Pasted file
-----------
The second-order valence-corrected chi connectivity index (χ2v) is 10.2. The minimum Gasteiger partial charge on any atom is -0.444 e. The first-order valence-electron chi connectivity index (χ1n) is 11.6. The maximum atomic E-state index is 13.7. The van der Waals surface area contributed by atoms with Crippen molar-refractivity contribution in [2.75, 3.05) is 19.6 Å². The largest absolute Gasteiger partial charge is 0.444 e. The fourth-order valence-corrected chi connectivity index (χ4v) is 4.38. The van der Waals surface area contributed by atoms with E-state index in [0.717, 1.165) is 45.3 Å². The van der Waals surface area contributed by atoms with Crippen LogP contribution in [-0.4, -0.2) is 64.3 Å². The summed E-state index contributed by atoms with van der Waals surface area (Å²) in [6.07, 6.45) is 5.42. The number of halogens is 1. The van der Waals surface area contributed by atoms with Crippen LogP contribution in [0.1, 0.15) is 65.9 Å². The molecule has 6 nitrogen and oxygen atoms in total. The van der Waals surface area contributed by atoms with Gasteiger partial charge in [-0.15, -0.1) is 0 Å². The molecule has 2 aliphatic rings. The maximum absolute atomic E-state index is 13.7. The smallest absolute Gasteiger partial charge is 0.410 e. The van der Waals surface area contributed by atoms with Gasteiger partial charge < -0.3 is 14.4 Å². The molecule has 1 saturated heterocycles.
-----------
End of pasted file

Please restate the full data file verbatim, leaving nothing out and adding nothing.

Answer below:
The second-order valence-corrected chi connectivity index (χ2v) is 10.2. The minimum Gasteiger partial charge on any atom is -0.444 e. The first-order valence-electron chi connectivity index (χ1n) is 11.6. The maximum atomic E-state index is 13.7. The van der Waals surface area contributed by atoms with Crippen molar-refractivity contribution in [2.75, 3.05) is 19.6 Å². The largest absolute Gasteiger partial charge is 0.444 e. The fourth-order valence-corrected chi connectivity index (χ4v) is 4.38. The van der Waals surface area contributed by atoms with E-state index in [0.717, 1.165) is 45.3 Å². The van der Waals surface area contributed by atoms with Crippen LogP contribution in [-0.4, -0.2) is 64.3 Å². The summed E-state index contributed by atoms with van der Waals surface area (Å²) in [6.07, 6.45) is 5.42. The number of halogens is 1. The van der Waals surface area contributed by atoms with Crippen LogP contribution in [0.1, 0.15) is 65.9 Å². The molecule has 6 nitrogen and oxygen atoms in total. The van der Waals surface area contributed by atoms with Gasteiger partial charge in [-0.15, -0.1) is 0 Å². The molecule has 2 aliphatic rings. The maximum absolute atomic E-state index is 13.7. The smallest absolute Gasteiger partial charge is 0.410 e. The van der Waals surface area contributed by atoms with Gasteiger partial charge < -0.3 is 14.4 Å². The molecule has 1 saturated heterocycles.